Rick Hoyt was born with severe disabilities. He was unable to talk, walk, or use his hands. Doctors told his parents that he would never be anything more than a vegetable and that they should just put him in an institution. Rick’s father, Dick, was unwilling to accept this. He could see in his son’s bright eyes that he was not a vegetable. He eventually fitted his son with a computer that he can use to communicate by tapping a button with the side of his head. Not only did this enable Rick to graduate High School, but he also went on to college and got a degree in special education.
When a classmate was injured and the school organized a charity run, Rick typed out to his dad, “Dad, I want to do that.” So Dick prepared to push his son in the wheelchair. When they started the five mile race, many of those watching thought he would push his son down to the corner and come back. But he didn’t. He ran the entire five miles. Afterward, Rick typed out, “Dad, when we were running, it feels like I’m not even handicapped!”
So began the first of many races which not only included marathons, but triathlons as well. Dick really got into shape, leading some to suggest he try racing without his son. But he will not. Rick cannot race without his dad, and his dad will not race without his son. They are called “Team Hoyt.” Dick has become his son’s arms and his legs in the races. Dick outputs an amazing amount of time, effort, and energy for his son. They literally do everything together!
This is the way it is with my Heavenly Father. My sins twisted my life and rendered me a powerless slave to them. He took those sins and bore them upon himself out of love for me. Without him, I would still be enslaved. It is my Father who is at work in me both to “will and to work for His good pleasure” (Phil 2:13). Truly, I can do nothing without him. I am still weak, but his power is demonstrated in my weakness. He carries me through life with his strength. When I sin, I remind myself that I can do no better without Him, and that I need to reconnect with Him. I cannot do it on my own. Without him, I would be stuck right where I was. The strength that I now have is really not my own. He gave and continues to give to me endlessly.
It appears that you could divide Christians into three broad classifications. First, there are the Minimum Christians. According to the dictionary, the minimum is “the least quantity assignable, admissible or possible.” This would include those who attend as few services as they think is necessary and do the absolute least work they think they are required to do.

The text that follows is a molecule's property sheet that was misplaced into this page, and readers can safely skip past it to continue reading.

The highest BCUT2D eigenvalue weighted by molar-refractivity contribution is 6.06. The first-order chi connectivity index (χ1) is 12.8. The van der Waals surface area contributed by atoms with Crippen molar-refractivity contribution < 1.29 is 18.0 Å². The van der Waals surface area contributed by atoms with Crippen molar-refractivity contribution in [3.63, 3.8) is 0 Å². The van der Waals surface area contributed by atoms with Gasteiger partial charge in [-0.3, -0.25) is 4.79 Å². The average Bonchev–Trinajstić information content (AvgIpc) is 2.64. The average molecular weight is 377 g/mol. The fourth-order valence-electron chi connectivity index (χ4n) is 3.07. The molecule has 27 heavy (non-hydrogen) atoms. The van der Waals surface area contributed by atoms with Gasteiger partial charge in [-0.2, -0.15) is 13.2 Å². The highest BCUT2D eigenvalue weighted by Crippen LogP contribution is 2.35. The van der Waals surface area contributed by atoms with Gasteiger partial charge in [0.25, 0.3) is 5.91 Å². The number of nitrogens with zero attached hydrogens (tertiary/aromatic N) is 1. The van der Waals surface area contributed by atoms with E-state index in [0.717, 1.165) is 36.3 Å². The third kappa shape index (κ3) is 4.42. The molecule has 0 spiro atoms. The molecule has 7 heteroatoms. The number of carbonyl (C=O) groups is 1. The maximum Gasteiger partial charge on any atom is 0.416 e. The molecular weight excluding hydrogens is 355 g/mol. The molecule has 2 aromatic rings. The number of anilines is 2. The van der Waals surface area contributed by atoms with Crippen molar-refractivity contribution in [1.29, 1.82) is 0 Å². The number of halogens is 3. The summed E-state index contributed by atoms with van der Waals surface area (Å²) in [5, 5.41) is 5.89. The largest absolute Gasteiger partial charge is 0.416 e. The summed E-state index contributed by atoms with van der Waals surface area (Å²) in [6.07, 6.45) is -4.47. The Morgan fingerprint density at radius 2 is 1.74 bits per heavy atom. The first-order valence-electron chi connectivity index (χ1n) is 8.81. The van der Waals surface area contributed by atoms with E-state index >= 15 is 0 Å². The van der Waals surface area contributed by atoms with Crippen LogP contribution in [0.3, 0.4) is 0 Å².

Second, there are the Medium Christians. They are comfortable in being “in a middle position.” They are not the strongest Christians nor are they the weakest. They are satisfied with being average, not the best but not the worst. Maybe they could be among the “lukewarm” (Rev. 3:16).
Then there are the Maximum Christians. They would be those who are of the “highest, greatest, or utmost development.” They are present for every service, are constantly striving to build up the church and lead others to Christ and are “ready unto every good work” (Titus 3:1).
Which of these three types do you think pleases the Lord? This has nothing to do with your talents. A one-talent person could use that one talent to the maximum. A five-talent person could use those talents to the minimum. The one who pleases the Lord is one who uses his abilities “to the proportion” of his faith (Rom. 12:6)
Paul gave this exhortation on giving to the Corinthians, ” But since you excel in everything—in faith, in speech, in knowledge, in complete earnestness and in the love we have kindled in you—see that you also excel in this grace of giving”. (II Corinthians 8:7) The word “excel” means to “abound or super abound.” Let’s strive to be Maximum Christians by always excelling in the work of the Lord.
Richard Kerr once wrote: “The most creative job in the world involves fashion, decorating, recreation, education, transportation, psychology, romance, cuisine, literature, art, economics, government, pediatrics, geriatrics, entertainment, maintenance, purchasing, law, religion, energy and management. Anyone who can handle all those has to be somebody special. She is. She’s a homemaker.” It’s a sad thing that many in the last few decades have demeaned this important job and made comments like: “Oh, you just stay at home? You don’t have a real job?” There is no job more real; there is no job more important than that of mother. If an outside job causes them to neglect their most important job, women will find that they have cheated themselves and their children.